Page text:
Main Points from the "Public Lecture"
Northern Namibia faces great challenges in sustaining and increasing agricultural production due to widespread soil and vegetation degradation.
Degradation does not appear to be as widespread as in other semi-arid areas of the world, such as the southwestern United States, but it is increasing.
Experiences in the United States indicate that irreversible degradation can occur in as little as a few decades.
Some lands are more productive, and more vulnerable than others.
If these lands can be reliably identified, management can be targeted to increase sustainability.
Both scientific and local knowledge are needed to support sustainable land management.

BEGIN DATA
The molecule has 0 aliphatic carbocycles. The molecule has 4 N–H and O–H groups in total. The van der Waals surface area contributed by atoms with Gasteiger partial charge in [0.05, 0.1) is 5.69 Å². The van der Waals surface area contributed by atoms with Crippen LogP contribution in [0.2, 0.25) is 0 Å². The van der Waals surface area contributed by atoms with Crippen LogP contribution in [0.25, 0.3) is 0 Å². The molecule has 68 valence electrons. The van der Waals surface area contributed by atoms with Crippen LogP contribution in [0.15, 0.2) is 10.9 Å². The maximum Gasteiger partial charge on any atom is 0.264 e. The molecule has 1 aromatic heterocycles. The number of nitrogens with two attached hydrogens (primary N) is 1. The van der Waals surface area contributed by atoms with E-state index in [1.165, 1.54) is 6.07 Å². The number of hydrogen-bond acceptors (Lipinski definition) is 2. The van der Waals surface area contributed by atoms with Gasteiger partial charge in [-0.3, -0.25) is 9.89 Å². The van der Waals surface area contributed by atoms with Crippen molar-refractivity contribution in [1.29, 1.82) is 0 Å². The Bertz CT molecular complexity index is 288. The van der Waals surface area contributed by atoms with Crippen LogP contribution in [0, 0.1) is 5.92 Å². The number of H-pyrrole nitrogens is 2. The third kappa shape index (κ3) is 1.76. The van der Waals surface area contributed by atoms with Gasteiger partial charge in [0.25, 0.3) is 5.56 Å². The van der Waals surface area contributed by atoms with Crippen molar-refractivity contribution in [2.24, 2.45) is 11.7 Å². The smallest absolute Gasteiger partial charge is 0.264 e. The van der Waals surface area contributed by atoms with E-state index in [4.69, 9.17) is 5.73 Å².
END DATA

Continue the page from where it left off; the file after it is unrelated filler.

Namibia is fortunate to have both excellent universities and other experts with strong scientific knowledge, and farmers who have a tremendous amount of local knowledge.
A ‘Land Potential Knowledge System’ (LKPS) is needed to collect, integrate, synthesize and make available knowledge on the land’s potential to produce, and resist degradation.
This system would help farmers choose sustainable land management systems, and development organizations to target their work where it will have the greatest impact, and to avoid investments leading to unintended consequences.
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USDA-ARS Jornada Experimental Range
Las Cruces, NM USA
Local contact (until Friday 25 May): 081 840 7081